- A pattern of multiple illegal databases in separate elections: Multiple databases were found in both the 2020 election records, and in the 2021 election records. Slight variations in the method of ballot and batch record copying between databases reinforces the conclusion that the manipulation was deliberate.
- Ballot and election records chain of evidence broken in multiple ways: Once ballot images and records were moved, deleted, manipulated, and re-copied, the chain of evidence was broken. Digital files required to verify ballot image authenticity simply did not exist in the new databases. It makes it impossible to verify the authenticity of so many ballot records. Now election results cannot be determined from the voting system records.
- No accident: There are no listed, authorized features and procedures, or even the ability through a combination of features and procedures on the electronic voting systems to instruct or enable election officials to manipulate ballot records and vote count databases in the manner discovered. This activity was unauthorized, and could have been conducted in any number of ways, including combinations of unauthorized software, remote access and/or malware introduced through a removable device (USB drive).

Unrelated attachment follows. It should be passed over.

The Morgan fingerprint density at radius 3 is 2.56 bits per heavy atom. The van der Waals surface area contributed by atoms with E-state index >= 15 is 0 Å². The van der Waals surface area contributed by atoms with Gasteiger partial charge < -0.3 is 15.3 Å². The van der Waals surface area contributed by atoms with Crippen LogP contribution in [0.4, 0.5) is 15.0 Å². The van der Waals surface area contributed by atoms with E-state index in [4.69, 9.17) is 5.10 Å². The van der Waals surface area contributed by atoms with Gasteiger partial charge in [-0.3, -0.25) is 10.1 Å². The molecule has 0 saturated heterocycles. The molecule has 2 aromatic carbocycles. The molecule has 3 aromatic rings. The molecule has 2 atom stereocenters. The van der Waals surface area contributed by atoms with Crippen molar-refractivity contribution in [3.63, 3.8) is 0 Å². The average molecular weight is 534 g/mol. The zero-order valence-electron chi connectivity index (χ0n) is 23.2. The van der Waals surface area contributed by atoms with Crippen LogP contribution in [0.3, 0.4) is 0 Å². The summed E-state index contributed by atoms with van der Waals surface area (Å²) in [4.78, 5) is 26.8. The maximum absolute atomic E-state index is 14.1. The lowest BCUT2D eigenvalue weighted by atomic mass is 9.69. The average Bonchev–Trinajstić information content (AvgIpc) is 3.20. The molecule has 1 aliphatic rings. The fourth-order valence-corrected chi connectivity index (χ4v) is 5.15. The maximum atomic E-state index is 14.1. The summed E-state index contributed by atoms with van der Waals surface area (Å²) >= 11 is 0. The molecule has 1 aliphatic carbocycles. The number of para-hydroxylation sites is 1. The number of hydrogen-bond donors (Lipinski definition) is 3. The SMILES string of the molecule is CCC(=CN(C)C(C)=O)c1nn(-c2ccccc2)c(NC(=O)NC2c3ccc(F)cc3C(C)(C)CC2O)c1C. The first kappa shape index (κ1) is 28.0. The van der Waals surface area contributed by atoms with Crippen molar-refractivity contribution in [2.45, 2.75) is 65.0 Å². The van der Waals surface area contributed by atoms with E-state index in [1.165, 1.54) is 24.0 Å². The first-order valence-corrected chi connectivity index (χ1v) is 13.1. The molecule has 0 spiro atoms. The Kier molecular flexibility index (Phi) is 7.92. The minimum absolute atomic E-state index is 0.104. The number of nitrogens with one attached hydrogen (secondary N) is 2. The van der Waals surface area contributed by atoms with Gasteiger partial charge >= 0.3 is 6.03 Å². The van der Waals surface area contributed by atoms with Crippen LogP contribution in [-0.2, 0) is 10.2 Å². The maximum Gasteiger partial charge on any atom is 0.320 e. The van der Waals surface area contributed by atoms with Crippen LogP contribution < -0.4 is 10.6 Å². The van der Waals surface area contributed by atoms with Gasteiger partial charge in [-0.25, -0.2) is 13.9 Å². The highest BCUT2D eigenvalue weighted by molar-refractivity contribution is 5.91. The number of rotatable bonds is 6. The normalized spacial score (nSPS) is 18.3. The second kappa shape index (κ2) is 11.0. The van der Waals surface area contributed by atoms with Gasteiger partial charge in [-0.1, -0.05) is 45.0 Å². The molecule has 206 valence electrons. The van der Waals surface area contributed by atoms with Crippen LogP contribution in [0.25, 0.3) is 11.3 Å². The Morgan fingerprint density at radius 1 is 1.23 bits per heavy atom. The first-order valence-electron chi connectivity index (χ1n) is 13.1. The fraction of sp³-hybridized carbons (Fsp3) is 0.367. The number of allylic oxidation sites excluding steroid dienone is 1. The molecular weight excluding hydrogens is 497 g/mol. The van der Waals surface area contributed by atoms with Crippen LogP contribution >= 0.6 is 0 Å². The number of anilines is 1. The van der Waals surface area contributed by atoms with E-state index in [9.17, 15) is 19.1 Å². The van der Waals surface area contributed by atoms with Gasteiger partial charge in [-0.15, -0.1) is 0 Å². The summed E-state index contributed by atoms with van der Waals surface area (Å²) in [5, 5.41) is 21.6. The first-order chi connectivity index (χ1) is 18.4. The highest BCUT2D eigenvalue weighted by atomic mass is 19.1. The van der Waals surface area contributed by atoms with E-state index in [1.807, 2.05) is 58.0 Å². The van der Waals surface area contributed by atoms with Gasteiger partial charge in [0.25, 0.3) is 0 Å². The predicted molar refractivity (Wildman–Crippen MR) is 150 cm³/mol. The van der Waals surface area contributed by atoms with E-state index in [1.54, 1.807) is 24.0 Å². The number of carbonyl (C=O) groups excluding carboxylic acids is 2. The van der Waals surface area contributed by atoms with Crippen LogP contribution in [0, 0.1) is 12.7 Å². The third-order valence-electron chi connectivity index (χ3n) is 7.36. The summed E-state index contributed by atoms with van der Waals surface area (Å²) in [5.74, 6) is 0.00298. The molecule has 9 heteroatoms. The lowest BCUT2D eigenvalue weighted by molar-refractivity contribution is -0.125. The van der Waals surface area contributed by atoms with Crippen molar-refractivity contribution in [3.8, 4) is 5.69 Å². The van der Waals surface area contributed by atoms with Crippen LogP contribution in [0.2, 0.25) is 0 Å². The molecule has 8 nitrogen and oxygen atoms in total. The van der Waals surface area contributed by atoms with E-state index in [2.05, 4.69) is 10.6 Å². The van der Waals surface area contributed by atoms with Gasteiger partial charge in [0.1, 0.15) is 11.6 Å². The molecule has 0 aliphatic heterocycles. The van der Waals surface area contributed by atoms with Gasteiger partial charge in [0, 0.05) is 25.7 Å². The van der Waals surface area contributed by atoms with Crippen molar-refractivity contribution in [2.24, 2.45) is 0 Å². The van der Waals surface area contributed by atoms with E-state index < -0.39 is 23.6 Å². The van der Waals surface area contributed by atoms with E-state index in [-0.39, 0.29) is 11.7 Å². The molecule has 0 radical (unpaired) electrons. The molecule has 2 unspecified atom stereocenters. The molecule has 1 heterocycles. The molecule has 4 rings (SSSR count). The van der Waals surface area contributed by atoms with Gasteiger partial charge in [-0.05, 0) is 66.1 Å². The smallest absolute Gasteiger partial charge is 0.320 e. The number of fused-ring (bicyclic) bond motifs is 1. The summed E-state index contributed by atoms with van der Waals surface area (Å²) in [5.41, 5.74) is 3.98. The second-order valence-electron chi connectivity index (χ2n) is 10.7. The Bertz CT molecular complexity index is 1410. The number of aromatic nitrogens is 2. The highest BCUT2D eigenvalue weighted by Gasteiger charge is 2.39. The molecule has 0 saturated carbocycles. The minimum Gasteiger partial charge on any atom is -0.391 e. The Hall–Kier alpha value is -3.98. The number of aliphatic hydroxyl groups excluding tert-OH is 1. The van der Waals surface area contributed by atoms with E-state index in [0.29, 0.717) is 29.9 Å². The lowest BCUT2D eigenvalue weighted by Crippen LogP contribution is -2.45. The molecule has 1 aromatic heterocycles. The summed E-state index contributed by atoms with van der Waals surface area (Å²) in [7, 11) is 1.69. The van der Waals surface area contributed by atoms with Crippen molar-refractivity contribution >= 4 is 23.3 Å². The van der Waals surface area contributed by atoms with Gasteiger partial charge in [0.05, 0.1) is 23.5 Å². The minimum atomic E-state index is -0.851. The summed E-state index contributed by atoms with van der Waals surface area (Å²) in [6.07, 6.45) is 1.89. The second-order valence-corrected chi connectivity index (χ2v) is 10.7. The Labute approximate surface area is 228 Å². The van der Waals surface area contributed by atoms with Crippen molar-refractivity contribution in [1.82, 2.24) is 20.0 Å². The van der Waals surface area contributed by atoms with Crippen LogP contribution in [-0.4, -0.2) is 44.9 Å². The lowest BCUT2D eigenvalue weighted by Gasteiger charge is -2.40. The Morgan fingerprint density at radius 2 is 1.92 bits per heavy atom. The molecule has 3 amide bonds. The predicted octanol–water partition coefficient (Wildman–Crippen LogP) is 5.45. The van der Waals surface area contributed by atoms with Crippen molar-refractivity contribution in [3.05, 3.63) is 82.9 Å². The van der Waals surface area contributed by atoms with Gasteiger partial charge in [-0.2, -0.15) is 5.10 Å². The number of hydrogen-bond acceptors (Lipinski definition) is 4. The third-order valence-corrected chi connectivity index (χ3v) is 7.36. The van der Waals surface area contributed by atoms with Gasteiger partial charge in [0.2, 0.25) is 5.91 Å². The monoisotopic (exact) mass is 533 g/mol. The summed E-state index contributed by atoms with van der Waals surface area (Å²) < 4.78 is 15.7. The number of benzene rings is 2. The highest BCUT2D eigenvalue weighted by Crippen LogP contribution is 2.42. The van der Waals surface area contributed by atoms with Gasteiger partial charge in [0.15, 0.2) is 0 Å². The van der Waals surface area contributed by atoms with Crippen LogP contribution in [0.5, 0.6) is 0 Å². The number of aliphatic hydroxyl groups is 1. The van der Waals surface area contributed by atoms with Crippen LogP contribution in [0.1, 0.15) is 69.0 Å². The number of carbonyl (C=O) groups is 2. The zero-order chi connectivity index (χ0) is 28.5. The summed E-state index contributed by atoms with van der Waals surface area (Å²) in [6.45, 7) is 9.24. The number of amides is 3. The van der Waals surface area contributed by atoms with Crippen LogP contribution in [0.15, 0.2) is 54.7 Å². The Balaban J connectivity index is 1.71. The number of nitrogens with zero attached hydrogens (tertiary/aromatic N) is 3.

- Illegal certification of Colorado electronic voting systems: Because the electronic voting system in Mesa County, Colorado was not only vulnerable and exposed to manipulation, including the systematic destruction of election records, and proof of actual manipulation, the voting system could not possibly have met the requirements of the Federal Voting System Standards mandated by Colorado statute.
The first two of three Mesa County voting system forensic reports were prepared by Doug Gould, the former Chief Cybersecurity Security Strategist for AT&T. Mr. Gould is considered a foremost expert in the cybersecurity field and holds CISSP and CAS certifications. He is also a faculty member at the World Institute for Security Enhancement. The third Mesa County voting system forensic report was prepared by Jeffrey O’Donnell, a Full Stack software and database developer and analyst, with degrees in Computer Science and Mathematics, and 40 years’ experience in software, database, and analytics for large private sector corporations, and by Dr. Walter C. Daugherity, a computer consultant and Senior Lecturer Emeritus in the Department of Computer Science and Engineering at Texas A&M, earning his Master’s and PhD’s in mathematics from Harvard, attending on a National Science Foundation Prize Fellowship, prior to his 37 years’ experience teaching computer science and engineering, including artificial intelligence, quantum computing, programming and software design, and cyber ethics.